More welfare cuts could create trouble for Clegg
Nick Clegg could be facing a disturbance from within his own party following the coalition’s current plans. It would appear the majority of Liberal Democrat ministers are against signing up to a new detailed assortment of public spending cuts during the two years after the next general election in 2015. Protesting Lib-Dems are threatening to put forward an emergency motion at the party’s conference in the autumn, in a bid to stop Clegg and the rest of the Liberal Democrat leadership, if they decide to go along with supporting more cuts; which the majority of the Lib-Dem MPs consider to be a profoundly unpopular choice.
However, Clegg, along with other ministers from his party, have already voiced concerns about plans put forward by David Cameron and George Osborne involving a further £10bn of cuts to the welfare system. It is looking more likely that the Liberal Democrats next election fight will consist of clearing the budget deficit using tax increases (on wealthier people, bringing in levies on people who own mansions, for example) as opposed to cutting more public spending. Obviously this is a bid to win over many of their lost supporters, but will people really trust the party after the last election? On the other hand it would appear the Tories are using these cuts to show how they’re ‘cleaning up Labour’s mess’ and would, of course, outline these cuts in their 2015 election campaign. It would also show that they are not afraid to make the hard decisions, when it comes to clearing the deficit, which is something not every party could say.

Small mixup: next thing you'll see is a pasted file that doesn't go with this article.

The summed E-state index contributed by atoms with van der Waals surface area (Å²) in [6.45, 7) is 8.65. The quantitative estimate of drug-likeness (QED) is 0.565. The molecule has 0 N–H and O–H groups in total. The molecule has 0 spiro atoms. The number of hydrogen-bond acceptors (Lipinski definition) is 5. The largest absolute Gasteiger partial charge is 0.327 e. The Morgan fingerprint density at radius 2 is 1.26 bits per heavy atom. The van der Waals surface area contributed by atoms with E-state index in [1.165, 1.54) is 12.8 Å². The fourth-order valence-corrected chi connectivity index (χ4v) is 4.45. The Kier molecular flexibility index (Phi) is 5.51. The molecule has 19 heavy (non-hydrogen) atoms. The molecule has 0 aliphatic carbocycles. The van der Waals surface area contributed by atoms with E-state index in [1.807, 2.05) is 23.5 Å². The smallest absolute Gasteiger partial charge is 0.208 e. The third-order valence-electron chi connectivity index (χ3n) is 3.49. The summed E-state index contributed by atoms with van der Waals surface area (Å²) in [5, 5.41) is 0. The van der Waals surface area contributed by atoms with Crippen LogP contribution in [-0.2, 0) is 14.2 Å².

As of yet, no decision has been made as to whether or not the party with put forward an emergency motion, but it is looking quite possible. The vice-chairman of the Liberal Democrats’ federal policy committee stated “Many of us would argue that we ought to decide in our own manifesto what the split should be between tax rises and spending cuts.” It is obvious to see that the rest of the party would not be impressed, should Clegg idly follow the Prime Minister once again, with them wanting to decide themselves how their party would deal with the budget deficit. However, for the time being it appears that the deputy PM is siding with his party, rather than his usual agreement of any plan that Cameron comes up with. Could this be a turning point for Clegg as the Liberal Democrat leader, or will he end up run back to Cameron, with no regard for his Lib-Dem values? It looks as though we will have to wait and see.
- Josh @joshknapman